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Figural Sculpture in Eleventh-Century Dalmatia and Croatia : Patronage, Architectural Context, History
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This is the first full-length, English-language study of eleventh-century figural sculpture produced in Dalmatia and Croatia. Challenging the dependency on stylistic analysis in previous scholarship, Magdalena Skoblar contextualises the visual presence of these relief carvings in their local communities, focusing on five critical sites. Alongside an examination of architectural setting and iconography, this book also investigates archaeological and textual evidence to establish the historical situation within which these sculptures were produced and received. Croatia and Dalmatia in the eleventh century was a borderland between Byzantium and the Latin West where the balance of power was constantly changing. These sculptures speak of the fragmented and hybrid nature of the Adriatic and the Mediterranean as a whole, where well-connected trade routes and porous boundaries informed artistic production. Moreover, in contrast to elsewhere in Europe where contemporary figural sculpture was spurred on by monastic communities, this book argues that the patronage of such art works in Dalmatia and Croatia was driven by members of the local secular elites. For the first time, these sculptures are being introduced to Anglophone scholarship, and this book contributes to the fuller understanding of the profound changes in medieval attitudes towards sculpture after the year 1000.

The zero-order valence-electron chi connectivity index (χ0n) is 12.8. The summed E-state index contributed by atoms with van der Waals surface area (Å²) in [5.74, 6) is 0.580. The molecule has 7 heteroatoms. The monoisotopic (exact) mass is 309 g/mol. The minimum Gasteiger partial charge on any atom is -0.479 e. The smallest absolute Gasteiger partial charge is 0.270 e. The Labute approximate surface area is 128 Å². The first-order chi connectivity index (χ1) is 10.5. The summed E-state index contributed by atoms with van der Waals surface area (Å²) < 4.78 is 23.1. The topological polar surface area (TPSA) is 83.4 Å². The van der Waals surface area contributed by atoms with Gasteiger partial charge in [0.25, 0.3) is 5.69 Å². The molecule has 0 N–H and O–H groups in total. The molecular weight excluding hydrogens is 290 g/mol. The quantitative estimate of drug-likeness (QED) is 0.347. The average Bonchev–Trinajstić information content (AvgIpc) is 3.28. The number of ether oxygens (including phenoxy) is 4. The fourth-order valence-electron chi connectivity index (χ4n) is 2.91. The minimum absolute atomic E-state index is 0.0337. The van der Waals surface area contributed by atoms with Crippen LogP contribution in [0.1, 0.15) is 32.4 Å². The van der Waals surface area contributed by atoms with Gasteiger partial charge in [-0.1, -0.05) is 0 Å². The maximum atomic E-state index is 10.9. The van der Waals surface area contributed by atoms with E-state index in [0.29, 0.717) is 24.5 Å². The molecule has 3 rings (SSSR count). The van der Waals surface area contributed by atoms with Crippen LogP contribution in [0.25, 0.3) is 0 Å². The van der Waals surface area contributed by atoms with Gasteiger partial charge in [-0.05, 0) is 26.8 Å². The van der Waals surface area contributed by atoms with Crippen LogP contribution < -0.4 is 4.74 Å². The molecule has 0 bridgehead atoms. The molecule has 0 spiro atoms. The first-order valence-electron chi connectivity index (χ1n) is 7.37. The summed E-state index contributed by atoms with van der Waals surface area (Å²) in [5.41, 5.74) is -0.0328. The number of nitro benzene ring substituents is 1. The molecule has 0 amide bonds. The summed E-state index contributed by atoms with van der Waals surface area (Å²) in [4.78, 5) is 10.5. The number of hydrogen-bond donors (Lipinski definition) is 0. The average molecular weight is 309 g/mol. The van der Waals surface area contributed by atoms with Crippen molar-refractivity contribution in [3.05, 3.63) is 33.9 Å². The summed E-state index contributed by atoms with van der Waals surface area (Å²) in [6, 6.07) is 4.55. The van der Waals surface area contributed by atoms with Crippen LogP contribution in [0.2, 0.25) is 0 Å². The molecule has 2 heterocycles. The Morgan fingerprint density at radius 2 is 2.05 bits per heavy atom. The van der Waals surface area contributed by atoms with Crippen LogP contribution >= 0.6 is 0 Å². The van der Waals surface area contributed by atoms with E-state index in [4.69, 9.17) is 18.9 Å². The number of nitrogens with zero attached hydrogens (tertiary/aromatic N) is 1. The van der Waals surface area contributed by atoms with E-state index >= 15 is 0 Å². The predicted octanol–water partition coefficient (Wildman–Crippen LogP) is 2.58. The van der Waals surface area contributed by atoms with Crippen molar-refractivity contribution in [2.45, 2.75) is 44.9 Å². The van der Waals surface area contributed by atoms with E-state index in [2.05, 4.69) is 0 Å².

Number of Pages: 222
Publisher: Taylor & Francis
Author: Magdalena Skoblar
Street Date: November 2, 2016
Item Number (DPCI): 248-19-7245
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